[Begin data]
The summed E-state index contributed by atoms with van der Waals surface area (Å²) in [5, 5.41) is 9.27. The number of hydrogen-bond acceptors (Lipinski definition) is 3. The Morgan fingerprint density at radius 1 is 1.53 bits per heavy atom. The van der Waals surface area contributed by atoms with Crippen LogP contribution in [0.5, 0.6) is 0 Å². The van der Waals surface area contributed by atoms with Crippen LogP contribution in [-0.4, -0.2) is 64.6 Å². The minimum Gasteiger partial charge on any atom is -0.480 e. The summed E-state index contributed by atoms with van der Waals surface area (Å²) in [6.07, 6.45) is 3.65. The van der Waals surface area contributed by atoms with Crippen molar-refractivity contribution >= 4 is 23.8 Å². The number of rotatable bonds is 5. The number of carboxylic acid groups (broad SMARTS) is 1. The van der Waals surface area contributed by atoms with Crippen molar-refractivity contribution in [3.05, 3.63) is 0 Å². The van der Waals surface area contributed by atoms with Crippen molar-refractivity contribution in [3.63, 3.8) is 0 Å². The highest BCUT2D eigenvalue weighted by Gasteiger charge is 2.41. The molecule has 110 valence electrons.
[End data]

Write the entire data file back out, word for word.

The summed E-state index contributed by atoms with van der Waals surface area (Å²) in [5, 5.41) is 9.27. The number of hydrogen-bond acceptors (Lipinski definition) is 3. The Morgan fingerprint density at radius 1 is 1.53 bits per heavy atom. The van der Waals surface area contributed by atoms with Crippen LogP contribution in [0.5, 0.6) is 0 Å². The van der Waals surface area contributed by atoms with Crippen LogP contribution in [-0.4, -0.2) is 64.6 Å². The minimum Gasteiger partial charge on any atom is -0.480 e. The summed E-state index contributed by atoms with van der Waals surface area (Å²) in [6.07, 6.45) is 3.65. The van der Waals surface area contributed by atoms with Crippen molar-refractivity contribution >= 4 is 23.8 Å². The number of rotatable bonds is 5. The number of carboxylic acid groups (broad SMARTS) is 1. The van der Waals surface area contributed by atoms with Crippen molar-refractivity contribution in [3.05, 3.63) is 0 Å². The van der Waals surface area contributed by atoms with Crippen molar-refractivity contribution in [3.63, 3.8) is 0 Å². The highest BCUT2D eigenvalue weighted by Gasteiger charge is 2.41. The molecule has 110 valence electrons.